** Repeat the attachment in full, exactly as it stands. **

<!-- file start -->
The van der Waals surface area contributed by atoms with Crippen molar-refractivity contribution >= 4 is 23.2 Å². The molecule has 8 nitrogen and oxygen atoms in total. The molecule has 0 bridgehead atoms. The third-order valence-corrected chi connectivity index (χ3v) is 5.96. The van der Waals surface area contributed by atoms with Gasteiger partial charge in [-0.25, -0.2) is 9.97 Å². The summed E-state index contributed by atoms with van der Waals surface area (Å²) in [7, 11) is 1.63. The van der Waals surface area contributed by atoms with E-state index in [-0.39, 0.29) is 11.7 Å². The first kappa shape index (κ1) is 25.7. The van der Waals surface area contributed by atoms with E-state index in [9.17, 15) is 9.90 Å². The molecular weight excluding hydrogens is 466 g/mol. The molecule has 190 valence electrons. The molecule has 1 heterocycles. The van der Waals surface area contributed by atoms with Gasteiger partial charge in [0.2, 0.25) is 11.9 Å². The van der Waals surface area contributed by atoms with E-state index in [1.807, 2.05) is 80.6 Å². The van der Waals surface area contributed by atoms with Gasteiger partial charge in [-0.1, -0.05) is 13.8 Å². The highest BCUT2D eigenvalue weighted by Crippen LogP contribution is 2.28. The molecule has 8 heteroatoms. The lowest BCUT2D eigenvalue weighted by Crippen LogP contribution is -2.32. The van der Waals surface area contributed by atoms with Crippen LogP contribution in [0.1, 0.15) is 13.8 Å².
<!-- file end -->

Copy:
The van der Waals surface area contributed by atoms with Crippen molar-refractivity contribution >= 4 is 23.2 Å². The molecule has 8 nitrogen and oxygen atoms in total. The molecule has 0 bridgehead atoms. The third-order valence-corrected chi connectivity index (χ3v) is 5.96. The van der Waals surface area contributed by atoms with Gasteiger partial charge in [-0.25, -0.2) is 9.97 Å². The summed E-state index contributed by atoms with van der Waals surface area (Å²) in [7, 11) is 1.63. The van der Waals surface area contributed by atoms with E-state index in [-0.39, 0.29) is 11.7 Å². The first kappa shape index (κ1) is 25.7. The van der Waals surface area contributed by atoms with E-state index in [9.17, 15) is 9.90 Å². The molecular weight excluding hydrogens is 466 g/mol. The molecule has 190 valence electrons. The molecule has 1 heterocycles. The van der Waals surface area contributed by atoms with Gasteiger partial charge in [0.2, 0.25) is 11.9 Å². The van der Waals surface area contributed by atoms with E-state index in [1.807, 2.05) is 80.6 Å². The van der Waals surface area contributed by atoms with Gasteiger partial charge in [-0.1, -0.05) is 13.8 Å². The highest BCUT2D eigenvalue weighted by Crippen LogP contribution is 2.28. The molecule has 8 heteroatoms. The lowest BCUT2D eigenvalue weighted by Crippen LogP contribution is -2.32. The van der Waals surface area contributed by atoms with Crippen LogP contribution in [0.1, 0.15) is 13.8 Å².